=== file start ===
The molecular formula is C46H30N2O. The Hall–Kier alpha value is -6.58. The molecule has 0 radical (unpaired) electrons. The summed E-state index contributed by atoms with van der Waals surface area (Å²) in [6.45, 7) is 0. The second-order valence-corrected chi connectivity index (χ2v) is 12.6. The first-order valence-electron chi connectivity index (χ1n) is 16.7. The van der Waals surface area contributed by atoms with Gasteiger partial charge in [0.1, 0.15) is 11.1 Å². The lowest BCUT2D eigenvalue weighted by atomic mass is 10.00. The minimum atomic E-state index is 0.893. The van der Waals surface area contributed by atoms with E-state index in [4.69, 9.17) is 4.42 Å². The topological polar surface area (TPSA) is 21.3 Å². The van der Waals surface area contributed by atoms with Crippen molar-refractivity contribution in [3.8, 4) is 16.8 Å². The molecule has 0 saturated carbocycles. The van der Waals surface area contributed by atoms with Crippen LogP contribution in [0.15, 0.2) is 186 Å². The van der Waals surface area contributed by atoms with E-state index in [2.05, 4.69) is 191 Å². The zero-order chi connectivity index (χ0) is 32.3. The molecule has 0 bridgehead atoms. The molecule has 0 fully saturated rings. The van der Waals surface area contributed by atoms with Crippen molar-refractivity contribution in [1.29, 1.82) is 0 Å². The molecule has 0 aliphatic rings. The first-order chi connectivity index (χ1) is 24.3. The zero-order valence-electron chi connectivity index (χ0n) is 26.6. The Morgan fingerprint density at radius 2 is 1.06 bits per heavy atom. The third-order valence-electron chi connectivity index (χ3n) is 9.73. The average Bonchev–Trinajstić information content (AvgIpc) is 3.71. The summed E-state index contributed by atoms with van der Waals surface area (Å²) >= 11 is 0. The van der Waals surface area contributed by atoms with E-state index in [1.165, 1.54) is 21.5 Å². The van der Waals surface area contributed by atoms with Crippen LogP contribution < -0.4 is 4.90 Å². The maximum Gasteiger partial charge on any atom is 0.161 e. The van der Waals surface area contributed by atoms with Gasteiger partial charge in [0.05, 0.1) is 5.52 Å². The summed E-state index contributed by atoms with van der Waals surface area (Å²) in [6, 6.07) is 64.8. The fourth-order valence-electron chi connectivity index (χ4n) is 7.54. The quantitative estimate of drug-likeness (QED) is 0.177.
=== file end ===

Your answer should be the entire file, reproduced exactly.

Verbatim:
The molecular formula is C46H30N2O. The Hall–Kier alpha value is -6.58. The molecule has 0 radical (unpaired) electrons. The summed E-state index contributed by atoms with van der Waals surface area (Å²) in [6.45, 7) is 0. The second-order valence-corrected chi connectivity index (χ2v) is 12.6. The first-order valence-electron chi connectivity index (χ1n) is 16.7. The van der Waals surface area contributed by atoms with Gasteiger partial charge in [0.1, 0.15) is 11.1 Å². The lowest BCUT2D eigenvalue weighted by atomic mass is 10.00. The minimum atomic E-state index is 0.893. The van der Waals surface area contributed by atoms with E-state index in [4.69, 9.17) is 4.42 Å². The topological polar surface area (TPSA) is 21.3 Å². The van der Waals surface area contributed by atoms with Crippen molar-refractivity contribution in [3.8, 4) is 16.8 Å². The molecule has 0 saturated carbocycles. The van der Waals surface area contributed by atoms with Crippen LogP contribution in [0.15, 0.2) is 186 Å². The van der Waals surface area contributed by atoms with E-state index in [2.05, 4.69) is 191 Å². The zero-order chi connectivity index (χ0) is 32.3. The molecule has 0 bridgehead atoms. The molecule has 0 fully saturated rings. The van der Waals surface area contributed by atoms with Crippen molar-refractivity contribution in [1.29, 1.82) is 0 Å². The molecule has 0 aliphatic rings. The first-order chi connectivity index (χ1) is 24.3. The zero-order valence-electron chi connectivity index (χ0n) is 26.6. The Morgan fingerprint density at radius 2 is 1.06 bits per heavy atom. The third-order valence-electron chi connectivity index (χ3n) is 9.73. The average Bonchev–Trinajstić information content (AvgIpc) is 3.71. The summed E-state index contributed by atoms with van der Waals surface area (Å²) >= 11 is 0. The van der Waals surface area contributed by atoms with E-state index in [1.165, 1.54) is 21.5 Å². The van der Waals surface area contributed by atoms with Crippen LogP contribution < -0.4 is 4.90 Å². The maximum Gasteiger partial charge on any atom is 0.161 e. The van der Waals surface area contributed by atoms with Gasteiger partial charge in [0.05, 0.1) is 5.52 Å². The summed E-state index contributed by atoms with van der Waals surface area (Å²) in [6, 6.07) is 64.8. The fourth-order valence-electron chi connectivity index (χ4n) is 7.54. The quantitative estimate of drug-likeness (QED) is 0.177.